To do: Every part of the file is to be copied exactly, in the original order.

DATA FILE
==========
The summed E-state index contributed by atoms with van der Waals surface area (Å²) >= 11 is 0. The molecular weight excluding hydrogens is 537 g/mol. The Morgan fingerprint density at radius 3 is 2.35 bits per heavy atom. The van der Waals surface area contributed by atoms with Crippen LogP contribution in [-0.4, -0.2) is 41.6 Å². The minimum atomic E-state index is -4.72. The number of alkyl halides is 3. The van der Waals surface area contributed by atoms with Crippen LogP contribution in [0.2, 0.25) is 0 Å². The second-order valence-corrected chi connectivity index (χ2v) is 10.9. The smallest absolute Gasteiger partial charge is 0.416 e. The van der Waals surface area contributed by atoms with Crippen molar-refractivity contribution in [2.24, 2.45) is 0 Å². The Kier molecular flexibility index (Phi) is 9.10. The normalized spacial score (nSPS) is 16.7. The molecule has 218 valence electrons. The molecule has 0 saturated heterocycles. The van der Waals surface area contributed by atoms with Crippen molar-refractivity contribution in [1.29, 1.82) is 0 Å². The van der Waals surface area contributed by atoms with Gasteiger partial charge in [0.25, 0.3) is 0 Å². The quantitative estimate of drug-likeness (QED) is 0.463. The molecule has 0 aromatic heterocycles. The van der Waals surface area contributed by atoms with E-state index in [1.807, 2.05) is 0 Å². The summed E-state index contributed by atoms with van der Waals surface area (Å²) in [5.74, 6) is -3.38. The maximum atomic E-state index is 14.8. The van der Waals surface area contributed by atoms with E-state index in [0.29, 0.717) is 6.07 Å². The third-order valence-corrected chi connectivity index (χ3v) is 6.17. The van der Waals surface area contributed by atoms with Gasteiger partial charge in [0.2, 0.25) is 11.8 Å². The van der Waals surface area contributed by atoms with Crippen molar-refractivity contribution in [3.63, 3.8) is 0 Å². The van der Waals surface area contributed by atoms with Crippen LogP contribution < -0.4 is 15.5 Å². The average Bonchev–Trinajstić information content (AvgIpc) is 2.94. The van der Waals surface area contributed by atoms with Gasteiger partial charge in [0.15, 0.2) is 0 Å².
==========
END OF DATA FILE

The summed E-state index contributed by atoms with van der Waals surface area (Å²) >= 11 is 0. The molecular weight excluding hydrogens is 537 g/mol. The Morgan fingerprint density at radius 3 is 2.35 bits per heavy atom. The van der Waals surface area contributed by atoms with Crippen LogP contribution in [-0.4, -0.2) is 41.6 Å². The minimum atomic E-state index is -4.72. The number of alkyl halides is 3. The van der Waals surface area contributed by atoms with Crippen LogP contribution in [0.2, 0.25) is 0 Å². The second-order valence-corrected chi connectivity index (χ2v) is 10.9. The smallest absolute Gasteiger partial charge is 0.416 e. The van der Waals surface area contributed by atoms with Crippen molar-refractivity contribution in [2.24, 2.45) is 0 Å². The Kier molecular flexibility index (Phi) is 9.10. The normalized spacial score (nSPS) is 16.7. The molecule has 218 valence electrons. The molecule has 0 saturated heterocycles. The van der Waals surface area contributed by atoms with Crippen molar-refractivity contribution in [1.29, 1.82) is 0 Å². The van der Waals surface area contributed by atoms with Gasteiger partial charge in [0.25, 0.3) is 0 Å². The quantitative estimate of drug-likeness (QED) is 0.463. The molecule has 0 aromatic heterocycles. The van der Waals surface area contributed by atoms with E-state index in [1.807, 2.05) is 0 Å². The summed E-state index contributed by atoms with van der Waals surface area (Å²) in [5.74, 6) is -3.38. The maximum atomic E-state index is 14.8. The van der Waals surface area contributed by atoms with E-state index in [0.29, 0.717) is 6.07 Å². The third-order valence-corrected chi connectivity index (χ3v) is 6.17. The van der Waals surface area contributed by atoms with Gasteiger partial charge in [0.2, 0.25) is 11.8 Å². The van der Waals surface area contributed by atoms with Crippen molar-refractivity contribution in [3.63, 3.8) is 0 Å². The van der Waals surface area contributed by atoms with Crippen LogP contribution < -0.4 is 15.5 Å². The average Bonchev–Trinajstić information content (AvgIpc) is 2.94. The van der Waals surface area contributed by atoms with Gasteiger partial charge in [0.15, 0.2) is 0 Å².